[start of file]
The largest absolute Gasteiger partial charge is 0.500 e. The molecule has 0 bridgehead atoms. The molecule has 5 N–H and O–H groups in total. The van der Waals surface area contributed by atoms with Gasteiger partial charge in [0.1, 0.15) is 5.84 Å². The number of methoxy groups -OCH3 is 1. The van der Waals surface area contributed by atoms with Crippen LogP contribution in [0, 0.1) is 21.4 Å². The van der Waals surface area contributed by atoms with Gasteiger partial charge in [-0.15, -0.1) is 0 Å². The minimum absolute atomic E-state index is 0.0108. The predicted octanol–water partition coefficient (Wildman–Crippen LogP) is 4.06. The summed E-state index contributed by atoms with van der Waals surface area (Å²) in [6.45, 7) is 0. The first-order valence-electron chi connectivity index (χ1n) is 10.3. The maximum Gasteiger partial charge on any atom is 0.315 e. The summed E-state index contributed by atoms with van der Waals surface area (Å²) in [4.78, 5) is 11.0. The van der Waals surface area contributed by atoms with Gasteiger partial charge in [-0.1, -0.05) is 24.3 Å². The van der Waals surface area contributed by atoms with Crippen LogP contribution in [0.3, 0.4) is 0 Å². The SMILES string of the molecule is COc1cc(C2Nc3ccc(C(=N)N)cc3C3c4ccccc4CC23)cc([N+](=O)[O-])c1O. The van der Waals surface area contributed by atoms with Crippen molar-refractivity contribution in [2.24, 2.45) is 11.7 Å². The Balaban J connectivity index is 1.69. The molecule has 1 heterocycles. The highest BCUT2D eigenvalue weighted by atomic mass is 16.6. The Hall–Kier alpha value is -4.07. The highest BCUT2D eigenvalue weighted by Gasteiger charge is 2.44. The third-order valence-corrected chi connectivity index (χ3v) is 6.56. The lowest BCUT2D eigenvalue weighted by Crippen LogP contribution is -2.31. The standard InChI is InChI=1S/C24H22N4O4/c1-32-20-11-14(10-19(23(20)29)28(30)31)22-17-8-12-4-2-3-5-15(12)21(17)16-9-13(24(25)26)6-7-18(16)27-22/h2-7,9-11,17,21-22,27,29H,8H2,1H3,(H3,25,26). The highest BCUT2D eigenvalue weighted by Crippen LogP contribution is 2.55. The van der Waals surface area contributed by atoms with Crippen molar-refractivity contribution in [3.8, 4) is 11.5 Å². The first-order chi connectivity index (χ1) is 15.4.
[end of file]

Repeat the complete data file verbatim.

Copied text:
The largest absolute Gasteiger partial charge is 0.500 e. The molecule has 0 bridgehead atoms. The molecule has 5 N–H and O–H groups in total. The van der Waals surface area contributed by atoms with Gasteiger partial charge in [0.1, 0.15) is 5.84 Å². The number of methoxy groups -OCH3 is 1. The van der Waals surface area contributed by atoms with Crippen LogP contribution in [0, 0.1) is 21.4 Å². The van der Waals surface area contributed by atoms with Gasteiger partial charge in [-0.15, -0.1) is 0 Å². The minimum absolute atomic E-state index is 0.0108. The predicted octanol–water partition coefficient (Wildman–Crippen LogP) is 4.06. The summed E-state index contributed by atoms with van der Waals surface area (Å²) in [6.45, 7) is 0. The first-order valence-electron chi connectivity index (χ1n) is 10.3. The maximum Gasteiger partial charge on any atom is 0.315 e. The summed E-state index contributed by atoms with van der Waals surface area (Å²) in [4.78, 5) is 11.0. The van der Waals surface area contributed by atoms with Gasteiger partial charge in [-0.1, -0.05) is 24.3 Å². The van der Waals surface area contributed by atoms with Crippen LogP contribution in [0.3, 0.4) is 0 Å². The SMILES string of the molecule is COc1cc(C2Nc3ccc(C(=N)N)cc3C3c4ccccc4CC23)cc([N+](=O)[O-])c1O. The van der Waals surface area contributed by atoms with Crippen molar-refractivity contribution in [2.24, 2.45) is 11.7 Å². The Balaban J connectivity index is 1.69. The molecule has 1 heterocycles. The highest BCUT2D eigenvalue weighted by atomic mass is 16.6. The Hall–Kier alpha value is -4.07. The highest BCUT2D eigenvalue weighted by Gasteiger charge is 2.44. The third-order valence-corrected chi connectivity index (χ3v) is 6.56. The lowest BCUT2D eigenvalue weighted by Crippen LogP contribution is -2.31. The standard InChI is InChI=1S/C24H22N4O4/c1-32-20-11-14(10-19(23(20)29)28(30)31)22-17-8-12-4-2-3-5-15(12)21(17)16-9-13(24(25)26)6-7-18(16)27-22/h2-7,9-11,17,21-22,27,29H,8H2,1H3,(H3,25,26). The highest BCUT2D eigenvalue weighted by Crippen LogP contribution is 2.55. The van der Waals surface area contributed by atoms with Crippen molar-refractivity contribution in [3.8, 4) is 11.5 Å². The first-order chi connectivity index (χ1) is 15.4.